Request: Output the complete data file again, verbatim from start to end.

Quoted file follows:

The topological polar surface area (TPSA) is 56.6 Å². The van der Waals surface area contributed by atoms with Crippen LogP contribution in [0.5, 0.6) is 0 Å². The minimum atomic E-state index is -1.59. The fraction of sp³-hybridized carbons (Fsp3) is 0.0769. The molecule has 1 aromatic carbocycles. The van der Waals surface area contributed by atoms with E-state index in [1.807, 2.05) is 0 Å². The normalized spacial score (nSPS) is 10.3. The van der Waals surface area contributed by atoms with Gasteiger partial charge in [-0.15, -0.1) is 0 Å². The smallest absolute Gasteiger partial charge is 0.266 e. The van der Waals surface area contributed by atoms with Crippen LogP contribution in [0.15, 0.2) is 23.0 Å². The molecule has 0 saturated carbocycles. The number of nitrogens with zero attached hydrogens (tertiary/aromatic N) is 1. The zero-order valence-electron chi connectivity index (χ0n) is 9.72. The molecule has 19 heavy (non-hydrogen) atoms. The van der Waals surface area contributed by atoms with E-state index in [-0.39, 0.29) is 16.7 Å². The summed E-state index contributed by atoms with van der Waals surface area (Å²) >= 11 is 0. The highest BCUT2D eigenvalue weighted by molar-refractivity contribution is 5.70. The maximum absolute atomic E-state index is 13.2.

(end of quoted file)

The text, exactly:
The topological polar surface area (TPSA) is 56.6 Å². The van der Waals surface area contributed by atoms with Crippen LogP contribution in [0.5, 0.6) is 0 Å². The minimum atomic E-state index is -1.59. The fraction of sp³-hybridized carbons (Fsp3) is 0.0769. The molecule has 1 aromatic carbocycles. The van der Waals surface area contributed by atoms with E-state index in [1.807, 2.05) is 0 Å². The normalized spacial score (nSPS) is 10.3. The van der Waals surface area contributed by atoms with Gasteiger partial charge in [-0.15, -0.1) is 0 Å². The smallest absolute Gasteiger partial charge is 0.266 e. The van der Waals surface area contributed by atoms with Crippen LogP contribution in [0.15, 0.2) is 23.0 Å². The molecule has 0 saturated carbocycles. The number of nitrogens with zero attached hydrogens (tertiary/aromatic N) is 1. The zero-order valence-electron chi connectivity index (χ0n) is 9.72. The molecule has 19 heavy (non-hydrogen) atoms. The van der Waals surface area contributed by atoms with E-state index in [-0.39, 0.29) is 16.7 Å². The summed E-state index contributed by atoms with van der Waals surface area (Å²) >= 11 is 0. The highest BCUT2D eigenvalue weighted by molar-refractivity contribution is 5.70. The maximum absolute atomic E-state index is 13.2.